Monday, November 17, 2014

Ellis Con 2014

    The 26th running of Ellis Con took lace at the Ellis Technical School in Danielson, CT. yesterday. I had to miss it last year, and 2 years ago the old Aircraft Hangar where it had been held for 24 years was being refurbished into a brand new gymnasium, the convention taking place in the old Gym on it's last day of existence before it too was slated for re-purposing. However, the new gym was off limits to us - unconfirmed rumor has it the the powers in charge have declared that the Gym is only to be used for league sanctioned athletic events. In any event, much of the rest of the school has also undergone major revisions, doubtless at the costs of many millions of dollars. the end result is certainly very nice, especially compared to the mid 1960's style previously evident. Ellis Con is and has always been a multi genre convention - miniatures, board and card games, including Historical, Science Fiction, and Fantasy genres. Computer games were also included this year. As a result of the gym being off limits, the Miniature games,some board games, and dealers were in the very modern, airy and well lit cafeteria, some other games were in the ? media center, and others in the atrium. For the most part this worked OK, with a few growing pains as are to be expected from any change in a venue. Still, I must admit the Gym thing was an unpleasant reminder of one of the least attractive aspects of High School - the exaggerated status given to athletics and athletes. Fortunately, on average we geek types win out in later life (most doctors are on the geeky side to some degree - and thank goodness!). That introduction aside, as they say - on with the show!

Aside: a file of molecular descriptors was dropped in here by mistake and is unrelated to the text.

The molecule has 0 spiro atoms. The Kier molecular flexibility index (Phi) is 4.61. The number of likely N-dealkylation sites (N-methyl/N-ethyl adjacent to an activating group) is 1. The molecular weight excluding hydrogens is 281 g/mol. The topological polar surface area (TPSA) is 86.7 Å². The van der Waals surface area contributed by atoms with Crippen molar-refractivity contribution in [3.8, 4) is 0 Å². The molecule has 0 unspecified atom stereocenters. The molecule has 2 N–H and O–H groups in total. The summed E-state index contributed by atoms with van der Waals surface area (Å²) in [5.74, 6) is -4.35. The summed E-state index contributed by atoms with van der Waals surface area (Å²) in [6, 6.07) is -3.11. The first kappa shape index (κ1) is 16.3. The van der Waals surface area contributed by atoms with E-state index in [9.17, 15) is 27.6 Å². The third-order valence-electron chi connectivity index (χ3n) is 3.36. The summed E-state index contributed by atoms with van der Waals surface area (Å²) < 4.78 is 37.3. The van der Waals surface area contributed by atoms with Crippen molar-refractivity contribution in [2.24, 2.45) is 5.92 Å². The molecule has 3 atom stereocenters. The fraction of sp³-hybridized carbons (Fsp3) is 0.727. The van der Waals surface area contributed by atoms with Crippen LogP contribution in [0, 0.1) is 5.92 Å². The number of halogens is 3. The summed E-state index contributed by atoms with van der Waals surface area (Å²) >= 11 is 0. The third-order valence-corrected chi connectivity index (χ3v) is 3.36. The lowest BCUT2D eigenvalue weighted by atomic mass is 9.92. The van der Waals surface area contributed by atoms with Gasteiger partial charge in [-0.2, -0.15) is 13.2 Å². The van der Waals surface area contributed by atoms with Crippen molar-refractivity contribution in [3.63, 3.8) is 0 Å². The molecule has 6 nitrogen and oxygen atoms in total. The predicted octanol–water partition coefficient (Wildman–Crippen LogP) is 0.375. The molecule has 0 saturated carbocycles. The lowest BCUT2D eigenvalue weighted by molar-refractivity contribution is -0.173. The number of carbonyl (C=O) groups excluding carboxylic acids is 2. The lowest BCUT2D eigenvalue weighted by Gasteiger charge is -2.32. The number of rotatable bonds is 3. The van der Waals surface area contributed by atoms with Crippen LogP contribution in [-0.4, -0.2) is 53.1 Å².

I left my home shortly after 8 AM, and arrived at the school shortly after 10 AM. it is a solid 2 hour drive from my home on the far Western side of the state to Danielson (in the Town of Killingly), on the far North Eastern side (nearly in Rhode Island). Thus it is closer to much of Massachusetts and RI than Western Connecticut. As a result, I decided to start my game at 1PM instead of 10AM. It was actually a bit confusing finding the  Convention entrance, which had changed notably from past years, but a brief search was all it took to determine it was now the front door!.